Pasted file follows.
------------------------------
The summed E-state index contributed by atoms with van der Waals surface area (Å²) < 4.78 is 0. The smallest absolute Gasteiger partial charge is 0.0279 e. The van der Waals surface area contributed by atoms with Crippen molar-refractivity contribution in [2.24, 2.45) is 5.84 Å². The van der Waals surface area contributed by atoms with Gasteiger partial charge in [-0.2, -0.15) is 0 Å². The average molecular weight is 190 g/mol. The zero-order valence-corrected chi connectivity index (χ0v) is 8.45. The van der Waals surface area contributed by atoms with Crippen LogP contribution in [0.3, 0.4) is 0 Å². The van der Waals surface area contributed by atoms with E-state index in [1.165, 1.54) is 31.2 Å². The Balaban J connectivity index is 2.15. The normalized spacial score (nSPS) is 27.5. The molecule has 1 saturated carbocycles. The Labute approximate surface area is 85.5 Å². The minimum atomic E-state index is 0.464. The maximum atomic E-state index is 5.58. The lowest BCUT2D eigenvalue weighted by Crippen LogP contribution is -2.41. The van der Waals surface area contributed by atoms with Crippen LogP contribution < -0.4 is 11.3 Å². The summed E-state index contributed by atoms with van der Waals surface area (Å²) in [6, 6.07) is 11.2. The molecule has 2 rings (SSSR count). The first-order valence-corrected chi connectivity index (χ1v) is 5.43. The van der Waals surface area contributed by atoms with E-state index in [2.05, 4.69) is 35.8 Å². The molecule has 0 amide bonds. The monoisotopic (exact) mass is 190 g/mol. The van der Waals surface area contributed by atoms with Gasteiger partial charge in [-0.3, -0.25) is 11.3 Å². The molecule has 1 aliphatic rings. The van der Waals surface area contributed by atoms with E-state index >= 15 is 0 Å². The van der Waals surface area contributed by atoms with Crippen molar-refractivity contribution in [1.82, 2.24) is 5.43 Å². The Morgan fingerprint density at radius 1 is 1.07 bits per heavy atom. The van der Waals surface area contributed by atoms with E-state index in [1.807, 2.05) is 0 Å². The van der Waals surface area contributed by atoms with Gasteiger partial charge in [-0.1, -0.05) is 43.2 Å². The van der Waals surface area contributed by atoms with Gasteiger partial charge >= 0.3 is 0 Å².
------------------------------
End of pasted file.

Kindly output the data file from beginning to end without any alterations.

The summed E-state index contributed by atoms with van der Waals surface area (Å²) < 4.78 is 0. The smallest absolute Gasteiger partial charge is 0.0279 e. The van der Waals surface area contributed by atoms with Crippen molar-refractivity contribution in [2.24, 2.45) is 5.84 Å². The van der Waals surface area contributed by atoms with Gasteiger partial charge in [-0.2, -0.15) is 0 Å². The average molecular weight is 190 g/mol. The zero-order valence-corrected chi connectivity index (χ0v) is 8.45. The van der Waals surface area contributed by atoms with Crippen LogP contribution in [0.3, 0.4) is 0 Å². The van der Waals surface area contributed by atoms with E-state index in [1.165, 1.54) is 31.2 Å². The Balaban J connectivity index is 2.15. The normalized spacial score (nSPS) is 27.5. The molecule has 1 saturated carbocycles. The Labute approximate surface area is 85.5 Å². The minimum atomic E-state index is 0.464. The maximum atomic E-state index is 5.58. The lowest BCUT2D eigenvalue weighted by Crippen LogP contribution is -2.41. The van der Waals surface area contributed by atoms with Crippen LogP contribution < -0.4 is 11.3 Å². The summed E-state index contributed by atoms with van der Waals surface area (Å²) in [6, 6.07) is 11.2. The molecule has 2 rings (SSSR count). The first-order valence-corrected chi connectivity index (χ1v) is 5.43. The van der Waals surface area contributed by atoms with E-state index in [2.05, 4.69) is 35.8 Å². The molecule has 0 amide bonds. The monoisotopic (exact) mass is 190 g/mol. The van der Waals surface area contributed by atoms with Gasteiger partial charge in [-0.3, -0.25) is 11.3 Å². The molecule has 1 aliphatic rings. The van der Waals surface area contributed by atoms with E-state index >= 15 is 0 Å². The van der Waals surface area contributed by atoms with Crippen molar-refractivity contribution in [1.82, 2.24) is 5.43 Å². The Morgan fingerprint density at radius 1 is 1.07 bits per heavy atom. The van der Waals surface area contributed by atoms with E-state index in [1.807, 2.05) is 0 Å². The van der Waals surface area contributed by atoms with Gasteiger partial charge in [-0.1, -0.05) is 43.2 Å². The van der Waals surface area contributed by atoms with Gasteiger partial charge >= 0.3 is 0 Å².